High drama and high humor are the treasures to be found in Shanghai San Francisco's 21/2-hour "scavenger hunt" through parts of North Beach, Chinatown and downtown.
By day's end, the eight members of our tour mostly strangers from Sacramento, Sausalito, Tiburon and Berkeley agreed the adventure was well worth the walk.
The interactive, street- theater plot is based on mid-19th century San Francisco, when the waterfront area was known as the Barbary Coast. It teemed with gangs, saloons and bawdy houses, and city government was notoriously corrupt.
One of the most vicious gangs was the Bowery Hounds, drawn from New York by the Gold Rush. The Hounds would kidnap (or shanghai) men and market them as laborers aboard ships bound for the Far East.
Fed up and ready to impose a little rough justice on the Barbary Coast, a group of San Francisco businessmen and lawmen formed the Committees of Vigilance in 1851 and 1856. Lynchings were part of their repertoire.
"The days of the Barbary Coast were the palette from which we created our story," said producer Joseph Tomasini, who founded Shanghai San Francisco three years ago. "We were thinking, 'What if members of the Committee of Vigilance and the Bowery Hounds still existed?' "
During the walk, our group encountered a dozen actors vigilantes and Hounds whose provocative role-playing moved the story forward. Participating, too, were "civilians" enlisted to play along with the company's Saturday excursions: bartenders, restaurant hosts, hotel employees, cab drivers.
The game was afoot when we gathered at Coit Tower and were contacted by an "agent" whose over-the-top intensity and one-liners had us laughing. He passed on vital information, foreshadowed events to come and directed us to our next contact.
We learned that the Hounds were back in San Francisco, had kidnapped one of the last four Committee of Vigilance members and wanted to ransom her for bullion that the committee had guarded since the Gold Rush. Our group had been enlisted to act as agents for the committee, rendezvous with key characters and follow a trail of clues that would allow us to rescue the victim. Maybe.
As we walked from place to place often with a menacing character tailing us we put our heads together to tackle puzzles (who was that North Beach celebrity?), figure out upcoming scenarios (via song lyrics, in one case) and solve clues (a series of photographs, a taped cry for help, a dramatic video, whispered words).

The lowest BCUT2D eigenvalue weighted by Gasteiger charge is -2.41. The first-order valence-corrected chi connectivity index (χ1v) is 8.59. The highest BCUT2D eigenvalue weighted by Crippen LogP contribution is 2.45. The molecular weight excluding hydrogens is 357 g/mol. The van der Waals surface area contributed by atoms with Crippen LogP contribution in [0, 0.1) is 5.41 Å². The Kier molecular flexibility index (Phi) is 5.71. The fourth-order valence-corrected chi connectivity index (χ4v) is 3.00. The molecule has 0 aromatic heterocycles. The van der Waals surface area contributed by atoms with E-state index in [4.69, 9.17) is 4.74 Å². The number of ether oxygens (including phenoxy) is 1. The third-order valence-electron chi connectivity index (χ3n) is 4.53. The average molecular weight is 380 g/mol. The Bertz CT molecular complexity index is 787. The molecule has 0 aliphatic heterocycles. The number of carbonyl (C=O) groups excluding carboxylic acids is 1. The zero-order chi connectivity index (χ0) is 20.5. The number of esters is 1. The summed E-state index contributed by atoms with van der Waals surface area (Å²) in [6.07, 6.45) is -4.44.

As our journey played out and clues were unraveled, we learned where to go for our next encounters. Some of our confrontations with the actors drew "only in San Francisco" stares from startled passers-by, which added spice.
At one point, we paused in a restaurant for refreshments and to discuss another clue.
"This works only if you play the game and get involved," said Barbara Malone, a group member from Sausalito. "It's fun, but some of that comes from being out in the city and seeing all that's going on around you."
Add a dash of paranoia to the vibe. At the start of the game, we were cautioned, "Trust no one." Would that come back to haunt us? Walking through Chinatown later not knowing if we were being followed or what our next stop would bring group member Jennifer Shepherd of Tiburon said, "My friends and I are having a great time, but I'm getting a little on edge. Somebody said 'hi' to me back there, and I didn't know whether to say 'hi' back."
Abruptly, the plot took an unexpected turn when surprising new information was learned. Then complications arose, and we had to take a chance and risk our safety.
We nervously accompanied a shady character down an empty alley and through a door that led to a totally unexpected venue.
What was in the locked box? Was there a fistfight? Was someone deceived? Double-crossed? Were we able to rescue the shanghaied victim in time and save the day?
Sorry I really can't say.
SHANGHAIED IN S.F.
Shanghai San Francisco offers a "fun and mystery" walking tour in which participants become part of a "life-and-death mission" on a treasure hunt through parts of the city.
Cost is $40 per person.
Tours are at 12:30, 1, 1:30, 2 and 2:30 p.m., Saturdays only.
Corporate team-building groups can be accommodated on weekdays. For more information: www.shanghaisanfrancisco.com.